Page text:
The UK Gambling Commission (UKGC) has handed out its latest penalty for social responsibility and anti-money laundering breaches, charging online operator Smarkets.
A penalty of £630,000 was dealt to the Malta-based firm, which operates the SBK sportsbook, for failing to carry out ‘adequate’ source of funds checks as well as identifying or interacting with at-risk customers.
Of significance to the regulator, one particular customer deposited £395,000 over four months without appropriate source of funds checks conducted, whilst another bettor transferred ‘significant levels of funds’ between accounts without investigation.
Jason Trost, Smarkets CEO and Founder, stated that the company would ‘fully accept’ the UKGC’s investigation in its ‘former procedures’, and would continue to work with the regulator moving forward.
“We have worked cooperatively with the Commission throughout the process and taken significant measures to implement their recommendations, investing substantially in our compliance function,” Trost continued.
“We take our responsibility to have appropriate compliance policies in place extremely seriously. We will continue to work closely with the UKGC and other relevant stakeholders, and will take proactive steps in order to ensure further improvement to our procedures on an ongoing basis.”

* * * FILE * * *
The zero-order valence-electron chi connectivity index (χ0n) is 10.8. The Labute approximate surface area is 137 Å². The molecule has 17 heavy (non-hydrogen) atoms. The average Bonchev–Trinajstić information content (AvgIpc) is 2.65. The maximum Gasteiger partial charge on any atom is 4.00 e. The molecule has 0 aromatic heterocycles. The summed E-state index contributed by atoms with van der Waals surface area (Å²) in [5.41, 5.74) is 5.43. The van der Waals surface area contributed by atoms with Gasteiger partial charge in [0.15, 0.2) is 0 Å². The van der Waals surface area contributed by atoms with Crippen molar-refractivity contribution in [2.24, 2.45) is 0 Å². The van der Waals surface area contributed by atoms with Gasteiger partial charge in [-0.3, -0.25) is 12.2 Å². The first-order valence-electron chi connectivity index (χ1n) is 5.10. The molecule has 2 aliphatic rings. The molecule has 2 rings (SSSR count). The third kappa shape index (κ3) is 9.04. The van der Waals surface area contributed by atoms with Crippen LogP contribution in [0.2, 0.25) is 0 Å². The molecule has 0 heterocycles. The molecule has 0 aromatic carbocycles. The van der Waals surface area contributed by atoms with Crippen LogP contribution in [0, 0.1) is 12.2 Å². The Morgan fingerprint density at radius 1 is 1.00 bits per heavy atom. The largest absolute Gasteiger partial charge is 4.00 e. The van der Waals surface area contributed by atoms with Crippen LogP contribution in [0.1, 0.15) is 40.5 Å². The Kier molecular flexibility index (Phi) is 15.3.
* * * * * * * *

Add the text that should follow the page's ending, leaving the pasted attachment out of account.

In addition to the financial penalty, Smarkets has also been handed a formal warning and will undergo an audit to ensure its anti-money laundering and social responsibility policies, procedures and controls are being effectively implemented.
The development follows several other UKGC enforcement actions, including a £1.32m penalty against LeoVegas earlier this month, a £9.4m fine against 888Holdings in June and a £1.17m charge against Sky Bet in March for a major promotional error.
Sarah Gardner, Commission Deputy CEO, said: “This case was identified through compliance checks and once again highlights how we will take action against gambling operators who fail their customers.
“Our investigation into Smarkets unearthed a variety of failures where customers were put at risk of gambling harm. It was obvious that poor systems and processes were in place which contributed to these breaches, driven by the company’s failure to effectively implement its policies and controls.”
Speaking at the Westminster Media Forum Gambling Regulation Conference in June, UKGC CEO Andrew Rhodes asserted that there were ‘far too many examples’ of both operators – both large and small – failing to meet licensing standards.